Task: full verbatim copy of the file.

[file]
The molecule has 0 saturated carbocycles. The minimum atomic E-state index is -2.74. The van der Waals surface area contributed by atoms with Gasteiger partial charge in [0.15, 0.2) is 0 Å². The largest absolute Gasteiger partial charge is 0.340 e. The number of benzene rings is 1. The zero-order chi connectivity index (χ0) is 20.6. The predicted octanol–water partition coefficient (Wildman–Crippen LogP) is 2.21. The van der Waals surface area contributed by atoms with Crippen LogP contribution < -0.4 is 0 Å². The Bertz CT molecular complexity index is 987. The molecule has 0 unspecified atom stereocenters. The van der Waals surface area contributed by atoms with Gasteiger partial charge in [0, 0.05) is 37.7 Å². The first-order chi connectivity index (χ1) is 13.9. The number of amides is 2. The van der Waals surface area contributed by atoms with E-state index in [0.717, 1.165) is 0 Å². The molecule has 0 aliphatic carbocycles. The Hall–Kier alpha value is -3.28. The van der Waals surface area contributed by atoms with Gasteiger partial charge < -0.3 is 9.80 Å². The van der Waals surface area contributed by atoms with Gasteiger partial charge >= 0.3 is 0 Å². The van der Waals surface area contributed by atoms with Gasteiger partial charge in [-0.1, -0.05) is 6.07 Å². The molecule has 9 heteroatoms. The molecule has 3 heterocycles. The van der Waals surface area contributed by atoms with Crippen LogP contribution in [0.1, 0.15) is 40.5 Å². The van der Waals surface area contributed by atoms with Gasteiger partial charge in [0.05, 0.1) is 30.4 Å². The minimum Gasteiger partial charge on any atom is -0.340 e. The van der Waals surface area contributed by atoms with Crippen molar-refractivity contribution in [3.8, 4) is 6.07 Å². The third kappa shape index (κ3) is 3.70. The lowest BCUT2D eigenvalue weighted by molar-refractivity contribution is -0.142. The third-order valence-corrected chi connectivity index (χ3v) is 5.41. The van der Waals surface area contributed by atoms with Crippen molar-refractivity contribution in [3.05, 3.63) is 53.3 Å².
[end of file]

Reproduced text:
The molecule has 0 saturated carbocycles. The minimum atomic E-state index is -2.74. The van der Waals surface area contributed by atoms with Gasteiger partial charge in [0.15, 0.2) is 0 Å². The largest absolute Gasteiger partial charge is 0.340 e. The number of benzene rings is 1. The zero-order chi connectivity index (χ0) is 20.6. The predicted octanol–water partition coefficient (Wildman–Crippen LogP) is 2.21. The van der Waals surface area contributed by atoms with Crippen LogP contribution < -0.4 is 0 Å². The Bertz CT molecular complexity index is 987. The molecule has 0 unspecified atom stereocenters. The van der Waals surface area contributed by atoms with Gasteiger partial charge in [0, 0.05) is 37.7 Å². The first-order chi connectivity index (χ1) is 13.9. The number of amides is 2. The van der Waals surface area contributed by atoms with E-state index in [0.717, 1.165) is 0 Å². The molecule has 0 aliphatic carbocycles. The Hall–Kier alpha value is -3.28. The van der Waals surface area contributed by atoms with Gasteiger partial charge < -0.3 is 9.80 Å². The van der Waals surface area contributed by atoms with Gasteiger partial charge >= 0.3 is 0 Å². The van der Waals surface area contributed by atoms with Gasteiger partial charge in [-0.1, -0.05) is 6.07 Å². The molecule has 9 heteroatoms. The molecule has 3 heterocycles. The van der Waals surface area contributed by atoms with Crippen LogP contribution in [0.1, 0.15) is 40.5 Å². The van der Waals surface area contributed by atoms with Gasteiger partial charge in [0.05, 0.1) is 30.4 Å². The minimum Gasteiger partial charge on any atom is -0.340 e. The van der Waals surface area contributed by atoms with Crippen molar-refractivity contribution in [3.8, 4) is 6.07 Å². The third kappa shape index (κ3) is 3.70. The lowest BCUT2D eigenvalue weighted by molar-refractivity contribution is -0.142. The third-order valence-corrected chi connectivity index (χ3v) is 5.41. The van der Waals surface area contributed by atoms with Crippen molar-refractivity contribution in [3.05, 3.63) is 53.3 Å².